Monday, May 15, 2017

Unizor - Definite Integrals - Improper Integrals

Notes to a video lecture on

Improper Definite Integrals

Recall the definition of the definite integral:
abf(x) dx =
Σi∈[1,N] f(xiΔxi
where Δxi=xi−xi−1 represents partitioning of segment [a,b] into N parts, and it is assumed that the widest interval Δxi is shrinking to zero by length as N→∞.

Before we only defined and calculated these integrals for cases where the segment of definition [a,b] was finite and the integrated function f(x) was, at least, continuous on this segment and, as a consequence, was finite as well.

Consider now cases of integration over unbounded (infinite) domains and/or functions that go to infinity around some point(s) within their domains. Let's start with a statement that we never defined these types of integrals. Riemann sums are not applicable in these cases.

For example, you want to determine an area under the curve y=1/x² from left boundary x=1 to positive infinity.
This function diminishes to zero as x→∞, so, intuitively, the area under this infinite curve might or might not be finite, depending on how fast the function value goes to zero as its argument goes to infinity.

Our first order is to define definite integrals of this kind.

Definition for infinite intervals of integration

We will define an improper integral of each kind as a limit of the corresponding proper integral if and only if this limit exists.

1. af(x) dx =
limb→∞ abf(x) dx

provided this limit exists.

2. b−∞ f(x) dx =
lima→−∞ abf(x) dx

provided this limit exists.

When both margins are infinite, we can define the integral as a sum of two integrals, each with only one margin being infinite, provided both exists in a sense of corresponding limits as defined above.
3. −∞ f(x) dx =
0−∞ f(x) 
dx + 0 f(x) dx

Definition for functions going to infinity

Assume, we are integrating a function that asymptotically goes to infinity around one point within or on the border of a segment of integration.
For example,
01ln(x) dx
As we know, logarithm goes to negative infinity as we approach argument 0, which is a left boundary of integration segment.
To define this integral, we will cut off this point out of integration by stepping side-wise and take a limit of the result as the point of cut-off is getting closer and closer to a point where our function is not defined. If this special point is on the border of a segment of integration, we will have to take only one such limit. If it's in the middle, we will have to split the segment in two parts and integrate each one separately using this technique.

Assume, function f(x) is defined and continuous on interval (a,b] that is open on the left because f(x)→∞ as x→a.
Then we define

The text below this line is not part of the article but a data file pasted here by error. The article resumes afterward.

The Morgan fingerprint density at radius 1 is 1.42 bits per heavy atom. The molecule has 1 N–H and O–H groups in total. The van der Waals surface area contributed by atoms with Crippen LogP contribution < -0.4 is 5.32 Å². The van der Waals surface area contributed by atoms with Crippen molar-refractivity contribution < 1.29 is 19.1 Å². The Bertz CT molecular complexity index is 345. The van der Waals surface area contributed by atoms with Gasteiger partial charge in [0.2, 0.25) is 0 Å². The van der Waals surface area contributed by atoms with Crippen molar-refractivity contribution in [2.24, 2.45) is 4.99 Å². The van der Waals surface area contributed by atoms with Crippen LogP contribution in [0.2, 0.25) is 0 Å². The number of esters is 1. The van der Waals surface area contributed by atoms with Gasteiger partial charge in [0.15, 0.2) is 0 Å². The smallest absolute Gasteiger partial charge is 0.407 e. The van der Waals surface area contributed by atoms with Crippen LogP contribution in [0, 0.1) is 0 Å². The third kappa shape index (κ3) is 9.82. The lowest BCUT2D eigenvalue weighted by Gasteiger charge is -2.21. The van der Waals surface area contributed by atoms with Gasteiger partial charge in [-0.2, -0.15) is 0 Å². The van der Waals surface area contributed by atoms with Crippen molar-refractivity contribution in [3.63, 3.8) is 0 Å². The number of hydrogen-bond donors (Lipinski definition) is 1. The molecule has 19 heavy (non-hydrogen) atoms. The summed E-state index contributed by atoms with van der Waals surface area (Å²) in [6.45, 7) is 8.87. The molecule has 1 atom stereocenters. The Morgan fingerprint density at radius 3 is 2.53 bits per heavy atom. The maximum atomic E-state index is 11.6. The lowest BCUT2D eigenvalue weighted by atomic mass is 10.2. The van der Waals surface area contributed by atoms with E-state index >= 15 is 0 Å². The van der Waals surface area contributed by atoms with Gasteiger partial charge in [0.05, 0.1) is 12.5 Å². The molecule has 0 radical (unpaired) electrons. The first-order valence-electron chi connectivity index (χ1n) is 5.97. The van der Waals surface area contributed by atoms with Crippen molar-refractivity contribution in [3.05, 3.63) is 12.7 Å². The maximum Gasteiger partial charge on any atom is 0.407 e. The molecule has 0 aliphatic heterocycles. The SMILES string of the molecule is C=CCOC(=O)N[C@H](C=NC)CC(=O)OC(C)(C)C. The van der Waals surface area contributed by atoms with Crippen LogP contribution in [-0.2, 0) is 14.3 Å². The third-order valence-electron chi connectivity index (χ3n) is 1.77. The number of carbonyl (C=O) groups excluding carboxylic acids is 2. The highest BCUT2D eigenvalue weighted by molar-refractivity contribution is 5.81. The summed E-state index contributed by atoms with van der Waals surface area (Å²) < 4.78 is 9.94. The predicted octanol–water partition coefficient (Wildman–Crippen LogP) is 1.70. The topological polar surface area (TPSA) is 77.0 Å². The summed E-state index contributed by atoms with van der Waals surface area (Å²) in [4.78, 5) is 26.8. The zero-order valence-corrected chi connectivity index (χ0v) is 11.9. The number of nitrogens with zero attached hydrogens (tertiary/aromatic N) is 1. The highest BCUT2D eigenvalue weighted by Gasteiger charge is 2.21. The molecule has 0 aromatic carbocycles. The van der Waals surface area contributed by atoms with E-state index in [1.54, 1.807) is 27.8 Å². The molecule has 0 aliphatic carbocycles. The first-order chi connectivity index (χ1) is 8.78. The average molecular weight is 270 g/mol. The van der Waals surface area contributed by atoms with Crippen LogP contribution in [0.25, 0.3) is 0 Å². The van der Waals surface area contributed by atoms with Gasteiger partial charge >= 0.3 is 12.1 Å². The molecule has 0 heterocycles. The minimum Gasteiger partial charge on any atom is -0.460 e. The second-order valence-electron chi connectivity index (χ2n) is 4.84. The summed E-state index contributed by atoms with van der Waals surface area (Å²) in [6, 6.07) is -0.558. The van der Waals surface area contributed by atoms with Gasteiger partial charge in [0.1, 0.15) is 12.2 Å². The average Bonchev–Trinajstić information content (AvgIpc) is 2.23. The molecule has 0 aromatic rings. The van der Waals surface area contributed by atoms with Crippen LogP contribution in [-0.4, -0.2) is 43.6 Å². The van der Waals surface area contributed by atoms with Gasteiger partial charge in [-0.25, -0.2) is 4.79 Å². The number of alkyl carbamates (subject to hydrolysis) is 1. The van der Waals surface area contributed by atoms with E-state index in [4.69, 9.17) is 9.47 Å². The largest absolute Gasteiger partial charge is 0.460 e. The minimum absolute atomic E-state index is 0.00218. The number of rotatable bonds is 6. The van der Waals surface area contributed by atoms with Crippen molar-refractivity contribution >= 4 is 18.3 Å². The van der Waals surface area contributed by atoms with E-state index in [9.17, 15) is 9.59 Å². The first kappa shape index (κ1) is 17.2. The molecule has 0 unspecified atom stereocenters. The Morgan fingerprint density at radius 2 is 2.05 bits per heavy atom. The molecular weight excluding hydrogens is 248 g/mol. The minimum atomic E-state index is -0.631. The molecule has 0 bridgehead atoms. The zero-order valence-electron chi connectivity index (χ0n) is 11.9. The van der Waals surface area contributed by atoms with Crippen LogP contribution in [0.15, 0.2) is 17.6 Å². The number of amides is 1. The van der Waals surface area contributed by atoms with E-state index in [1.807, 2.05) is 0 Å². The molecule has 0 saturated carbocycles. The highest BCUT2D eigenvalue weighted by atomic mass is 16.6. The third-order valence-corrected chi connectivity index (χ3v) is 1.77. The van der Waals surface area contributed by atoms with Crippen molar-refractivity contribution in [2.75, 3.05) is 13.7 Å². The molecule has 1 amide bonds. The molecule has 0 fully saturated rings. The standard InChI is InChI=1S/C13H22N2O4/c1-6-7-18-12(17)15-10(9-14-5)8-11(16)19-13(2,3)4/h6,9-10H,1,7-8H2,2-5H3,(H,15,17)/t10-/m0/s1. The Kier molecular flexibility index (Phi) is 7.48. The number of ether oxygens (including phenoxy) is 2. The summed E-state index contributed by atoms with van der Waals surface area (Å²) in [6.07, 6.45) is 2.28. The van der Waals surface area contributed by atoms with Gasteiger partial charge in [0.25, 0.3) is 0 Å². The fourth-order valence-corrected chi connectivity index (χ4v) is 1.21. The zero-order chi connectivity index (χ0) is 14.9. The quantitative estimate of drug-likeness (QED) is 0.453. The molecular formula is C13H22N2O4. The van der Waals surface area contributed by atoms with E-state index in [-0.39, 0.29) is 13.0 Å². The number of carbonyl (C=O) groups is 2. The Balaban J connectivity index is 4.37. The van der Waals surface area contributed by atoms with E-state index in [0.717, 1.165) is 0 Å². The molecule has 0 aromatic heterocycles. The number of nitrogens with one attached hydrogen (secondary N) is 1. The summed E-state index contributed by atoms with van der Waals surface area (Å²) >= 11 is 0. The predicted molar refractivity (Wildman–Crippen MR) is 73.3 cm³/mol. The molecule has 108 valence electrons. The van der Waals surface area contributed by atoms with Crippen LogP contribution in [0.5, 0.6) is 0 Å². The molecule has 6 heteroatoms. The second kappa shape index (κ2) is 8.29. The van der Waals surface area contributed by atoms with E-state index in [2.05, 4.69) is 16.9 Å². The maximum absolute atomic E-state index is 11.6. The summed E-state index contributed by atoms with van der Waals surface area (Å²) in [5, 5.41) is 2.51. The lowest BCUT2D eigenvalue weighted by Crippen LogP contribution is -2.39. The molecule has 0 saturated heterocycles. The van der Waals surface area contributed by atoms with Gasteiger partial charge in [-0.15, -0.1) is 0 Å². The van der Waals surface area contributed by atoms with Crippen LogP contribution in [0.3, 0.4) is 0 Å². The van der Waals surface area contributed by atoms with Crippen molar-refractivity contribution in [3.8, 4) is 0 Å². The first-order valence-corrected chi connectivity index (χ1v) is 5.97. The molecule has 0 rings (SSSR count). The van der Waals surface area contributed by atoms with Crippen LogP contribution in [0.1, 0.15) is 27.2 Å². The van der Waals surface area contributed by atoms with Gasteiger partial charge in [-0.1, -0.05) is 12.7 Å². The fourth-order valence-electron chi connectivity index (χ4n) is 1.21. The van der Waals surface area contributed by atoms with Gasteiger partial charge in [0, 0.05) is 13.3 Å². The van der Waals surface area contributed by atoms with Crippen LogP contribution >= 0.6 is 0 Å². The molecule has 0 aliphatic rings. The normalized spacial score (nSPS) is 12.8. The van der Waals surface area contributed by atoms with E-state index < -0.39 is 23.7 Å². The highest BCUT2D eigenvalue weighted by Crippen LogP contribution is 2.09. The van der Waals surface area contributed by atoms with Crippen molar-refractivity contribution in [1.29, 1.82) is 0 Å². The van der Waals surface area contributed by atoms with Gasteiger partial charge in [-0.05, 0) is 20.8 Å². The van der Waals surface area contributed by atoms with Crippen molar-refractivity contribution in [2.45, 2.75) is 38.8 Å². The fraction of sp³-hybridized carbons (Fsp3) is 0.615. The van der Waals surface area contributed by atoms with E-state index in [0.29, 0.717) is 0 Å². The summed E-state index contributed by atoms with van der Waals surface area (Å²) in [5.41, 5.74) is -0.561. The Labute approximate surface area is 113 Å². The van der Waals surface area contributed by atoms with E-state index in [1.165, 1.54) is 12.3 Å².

4. abf(x) dx =
limd→0 ba+d f(x) dx

For any d, however small, integral on the right exists. So, if there is its limit as d→0, that limit is the definition of the integral on the left.

Analogously, assume, function f(x) is defined and continuous on interval [a,b) that is open on the right because f(x)→∞ as x→b.
Then we define
5. abf(x) dx =
limd→0 ab−df(x) dx

For any d, however small, integral on the right exists. So, if there is its limit as d→0, that limit is the definition of the integral on the left.

Finally, assume, function f(x) is defined and continuous on intervals [a,b) and (b,c] - everywhere at segment [a,c] except point x=b because f(x)→∞ as x→b.
Then we define
6. acf(x) dx =
dx + bcf(x) dx

provided both integrals on the right exist in a sense of limits defined above.


Example 1

11/x² dx =
limb→∞ 1b1/x² dx

The indefinite integral (antiderivative) of f(x)=1/x² is function g(x)=−1/x. Therefore, the definite integral on the right in the above equality can be evaluated by Newton-Leibniz formula as
1b1/x² dx =
= (−1/b) − (−1/1) = 1 − 1/b

Now we can take a limit of this expression as b→∞:
limb→∞ (1 −1/b) = 1
Therefore, according to the definition of this improper integral,
11/x² dx = 1

Example 2

01ln(x) dx =
limd→0 d1ln(x) dx

Indefinite integral (antiderivative) of f(x)=ln(x) is g(x)=x·ln(x)−x (refer to a lecture about indefinite integrals or just differentiate this expression to check that its derivative is indeed equal to ln(x)).
Using Newton-Leibniz formula, we can evaluate the integral on the right:
d1ln(x) dx =
= (1·ln(1)−1) − (d·ln(d)−d) =
= −1 − d·ln(d) + d

Going to a limit as d→0, we notice that
limd→0 d·ln(d) = 0 (see a note with the proof below) and, therefore, our integral, according to the definition, is
01ln(x) dx = −1
NOTE: Proof of the limit:
limd→0 d·ln(d) =
limd→0 ln(d)/(1/d)

Use L'Hopital's rule to replace the ratio of functions with ratio of their derivatives.
limd→0 ln(d)/(1/d) =
limd→0 (1/d)/(−1/d²) =
limd→0 (−d) = 0

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